GAFFNEY — A teenage girl on Saturday became the fifth victim of a suspected serial killer terrorizing this small S.C. town, further darkening a day planned for celebrations.
Abby Tyler, 15, died about 11:15 a.m. at a Spartanburg hospital after fighting for her life for two days, Cherokee County Coroner Dennis Fowler said.
She was wounded and her father was killed Thursday as they worked to close the family’s furniture and appliance store near downtown Gaffney.
“A lot of (people) are bad scared. They’re keeping their doors locked,” said Ed Bolton, who sells fireworks from a trailer on S.C. 11 near Gaffney.
He said customers are subdued and more consumed with talk of the killings — and the killer at-large — than they were with July 4th festivities.
Investigators released few new details about the case Saturday, readying for a long night of responding to calls from people who mistake fireworks for the sound of gunshots.
Authorities told The Associated Press they can’t afford to let any lead in the case slip by.
“Every tip that comes in, we are sending out investigators and following any lead,” Gaffney Police Chief Rick Turner said at a news conference Saturday.
In addition to the Tylers, an 83-year-old mother and her daughter were shot to death Wednesday, and a 63-year-old peach farmer was found dead at his home a week ago.
County Sheriff Bill Blanton said investigators believe the killings are linked, and the search is on for a man is in his 40s, with salt and pepper hair, about 6-foot-2, and roughly 200 pounds.
Blanton said all the victims were shot, but he would not say how the deaths were linked. The shootings all occurred within about 10 miles of each other.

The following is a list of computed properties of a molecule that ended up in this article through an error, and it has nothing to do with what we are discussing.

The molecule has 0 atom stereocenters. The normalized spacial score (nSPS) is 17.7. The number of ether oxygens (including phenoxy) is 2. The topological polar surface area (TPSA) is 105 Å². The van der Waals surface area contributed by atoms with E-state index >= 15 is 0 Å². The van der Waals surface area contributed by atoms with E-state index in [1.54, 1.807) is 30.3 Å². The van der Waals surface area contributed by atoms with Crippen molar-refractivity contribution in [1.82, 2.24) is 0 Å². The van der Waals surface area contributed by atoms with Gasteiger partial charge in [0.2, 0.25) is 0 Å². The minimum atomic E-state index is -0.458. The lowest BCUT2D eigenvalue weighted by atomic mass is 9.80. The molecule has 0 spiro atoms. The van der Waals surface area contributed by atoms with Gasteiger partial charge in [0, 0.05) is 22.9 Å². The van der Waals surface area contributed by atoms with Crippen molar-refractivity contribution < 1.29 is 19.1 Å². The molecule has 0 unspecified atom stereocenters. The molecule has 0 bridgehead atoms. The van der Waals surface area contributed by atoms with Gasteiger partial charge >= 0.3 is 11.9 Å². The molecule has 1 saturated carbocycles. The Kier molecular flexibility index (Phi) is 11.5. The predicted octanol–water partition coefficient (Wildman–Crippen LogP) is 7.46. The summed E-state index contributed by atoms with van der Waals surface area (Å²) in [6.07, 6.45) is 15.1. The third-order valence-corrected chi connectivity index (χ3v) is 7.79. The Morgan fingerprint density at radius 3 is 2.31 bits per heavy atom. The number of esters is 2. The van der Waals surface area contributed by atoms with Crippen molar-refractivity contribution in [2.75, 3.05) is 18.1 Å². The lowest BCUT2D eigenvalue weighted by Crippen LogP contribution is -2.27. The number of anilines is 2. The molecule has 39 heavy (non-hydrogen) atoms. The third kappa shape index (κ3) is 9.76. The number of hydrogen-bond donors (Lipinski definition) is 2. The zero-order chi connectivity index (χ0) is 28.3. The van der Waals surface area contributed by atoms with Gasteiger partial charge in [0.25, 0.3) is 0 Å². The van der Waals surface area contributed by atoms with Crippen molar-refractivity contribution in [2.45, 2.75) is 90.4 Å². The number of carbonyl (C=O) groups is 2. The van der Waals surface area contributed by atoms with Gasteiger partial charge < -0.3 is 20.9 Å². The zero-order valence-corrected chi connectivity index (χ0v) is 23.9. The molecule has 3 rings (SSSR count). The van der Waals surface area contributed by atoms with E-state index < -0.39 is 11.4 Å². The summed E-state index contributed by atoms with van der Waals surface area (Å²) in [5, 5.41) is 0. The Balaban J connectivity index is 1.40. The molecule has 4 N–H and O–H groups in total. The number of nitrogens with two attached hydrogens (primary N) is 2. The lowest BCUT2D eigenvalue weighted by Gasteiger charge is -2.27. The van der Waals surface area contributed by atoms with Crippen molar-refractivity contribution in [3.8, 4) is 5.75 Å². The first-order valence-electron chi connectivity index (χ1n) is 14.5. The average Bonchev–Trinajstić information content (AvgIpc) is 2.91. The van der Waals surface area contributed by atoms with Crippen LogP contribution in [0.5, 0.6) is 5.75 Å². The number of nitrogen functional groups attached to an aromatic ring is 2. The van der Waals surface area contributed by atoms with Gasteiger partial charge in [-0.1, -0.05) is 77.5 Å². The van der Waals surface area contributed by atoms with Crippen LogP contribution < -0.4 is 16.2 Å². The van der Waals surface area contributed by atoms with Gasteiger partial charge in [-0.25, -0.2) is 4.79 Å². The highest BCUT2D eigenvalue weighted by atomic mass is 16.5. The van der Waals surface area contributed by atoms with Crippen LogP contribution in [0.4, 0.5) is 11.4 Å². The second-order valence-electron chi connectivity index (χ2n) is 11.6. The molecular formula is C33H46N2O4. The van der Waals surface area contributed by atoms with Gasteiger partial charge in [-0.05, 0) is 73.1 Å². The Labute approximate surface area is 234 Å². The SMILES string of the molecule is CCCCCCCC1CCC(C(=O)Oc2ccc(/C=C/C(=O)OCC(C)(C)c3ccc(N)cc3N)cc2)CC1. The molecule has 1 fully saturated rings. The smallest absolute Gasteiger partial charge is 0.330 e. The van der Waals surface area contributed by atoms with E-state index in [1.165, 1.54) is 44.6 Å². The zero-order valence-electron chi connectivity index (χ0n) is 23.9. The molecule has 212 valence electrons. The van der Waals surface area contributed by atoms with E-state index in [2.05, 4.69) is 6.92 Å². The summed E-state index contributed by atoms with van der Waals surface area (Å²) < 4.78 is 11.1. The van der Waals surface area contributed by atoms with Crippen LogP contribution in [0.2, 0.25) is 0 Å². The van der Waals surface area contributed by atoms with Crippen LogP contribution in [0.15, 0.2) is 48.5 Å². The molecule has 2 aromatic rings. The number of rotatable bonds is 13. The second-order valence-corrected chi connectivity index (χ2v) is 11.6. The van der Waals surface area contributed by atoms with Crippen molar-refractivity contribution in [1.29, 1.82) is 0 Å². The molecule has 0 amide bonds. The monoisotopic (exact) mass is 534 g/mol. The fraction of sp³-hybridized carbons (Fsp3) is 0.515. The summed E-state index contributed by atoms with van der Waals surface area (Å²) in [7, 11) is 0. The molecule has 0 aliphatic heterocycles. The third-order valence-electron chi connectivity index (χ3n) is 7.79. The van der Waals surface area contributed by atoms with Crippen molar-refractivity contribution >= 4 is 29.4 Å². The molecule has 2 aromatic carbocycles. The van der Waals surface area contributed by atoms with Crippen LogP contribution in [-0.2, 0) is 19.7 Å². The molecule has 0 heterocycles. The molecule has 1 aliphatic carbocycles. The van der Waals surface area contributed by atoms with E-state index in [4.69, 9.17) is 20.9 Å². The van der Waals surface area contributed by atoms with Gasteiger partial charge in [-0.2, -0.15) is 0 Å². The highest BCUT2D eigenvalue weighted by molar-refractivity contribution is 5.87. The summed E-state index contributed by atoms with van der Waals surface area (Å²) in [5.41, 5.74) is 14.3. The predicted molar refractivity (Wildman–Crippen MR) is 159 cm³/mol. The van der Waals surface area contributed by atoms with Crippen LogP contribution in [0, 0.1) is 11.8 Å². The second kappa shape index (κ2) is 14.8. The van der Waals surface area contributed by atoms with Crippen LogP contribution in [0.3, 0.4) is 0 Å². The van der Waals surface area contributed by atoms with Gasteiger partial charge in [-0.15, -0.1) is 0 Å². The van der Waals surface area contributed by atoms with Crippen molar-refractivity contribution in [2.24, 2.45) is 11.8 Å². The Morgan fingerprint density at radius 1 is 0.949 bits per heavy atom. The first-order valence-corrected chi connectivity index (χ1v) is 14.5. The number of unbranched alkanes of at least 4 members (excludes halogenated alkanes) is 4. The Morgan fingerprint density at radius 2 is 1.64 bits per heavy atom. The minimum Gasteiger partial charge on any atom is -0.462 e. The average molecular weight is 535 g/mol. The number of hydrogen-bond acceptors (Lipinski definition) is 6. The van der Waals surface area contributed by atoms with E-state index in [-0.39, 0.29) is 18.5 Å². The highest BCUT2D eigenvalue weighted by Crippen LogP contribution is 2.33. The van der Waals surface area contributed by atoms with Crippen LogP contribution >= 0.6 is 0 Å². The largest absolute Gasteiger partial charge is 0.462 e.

On Saturday, police cruisers filled the streets, as officers from across the state descended on the rural county of 54,000 people set amid peach orchards and farms.
Police set up checkpoints throughout the county and stopped any vehicle that looked remotely like the silver 1991 to 1994 model Ford Explorer that authorities believe the killer is driving.
Hundreds of officers are on the case, working as hard as they can even though they are physically drained, Turner told the AP.
“Some have been out here for well over 24, 48 hours, maybe even longer than that, with very little cat naps here and there,” Turner said.
Some residents canceled Independence Day holiday plans, and some were arming themselves. The sheriff has warned door-to-door salesmen to stop knocking and anyone who breaks down on the county’s rural roads to wait instead of walking to a house for help because he worries “people are going to start shooting at shadows.”
Wendy Phillips was afraid to go to work Saturday at Hardees, where she works the counter. When she got there, she was greeted by a poster on the door with a sketch of the killer, offering a reward.
“When I came to work I was a nervous wreck. I was shaking,” said Phillips, 33, who had been an elementary school student of Gena Parker, one of the killer’s victim.
Phillips wondered if she had served the man food — and worried that she still might.
The killings began a week ago Saturday when the wife of 63-year-old peach farmer Kline Cash found him dead in their home. Then last Wednesday, relatives found 83-year-old Hazel Linder and her 50-year-old daughter, Gena Linder Parker, bound and shot to death in a separate shooting at Linder’s home.
Dozens of local, state and federal investigators were assigned to the case. But a day later, the killer struck again, less than a half-mile from the sheriff’s office serving as the headquarters for the investigation, killing 48-year-old Stephen Tyler and mortally wounding his daughter.
Abby Tyler’s death heightened the mourning in Cherokee County. She would have been a junior at Gaffney High School.
Friends and relatives gathered Saturday at the Tylers’ home, a brick ranch in an affluent section east of Gaffney.
“The family is hurting,” said Ashley Wilson, 20, an acquaintance of Abby’s.
She described Abby as a nice girl: “She went to church and everything. She had a good life.”
The killings have also sparked anger. One man said he had a surprise for the killer: “It’s got a bang but it’s not a firecracker.”
Mostly though, people just want the killer caught.
“We’re knee-deep in the investigation,” Blanton said. “There’s fear and concern here and there should be concern.”
The Associated Press contributed. Wootson is a staff writer for the Charlotte Observer.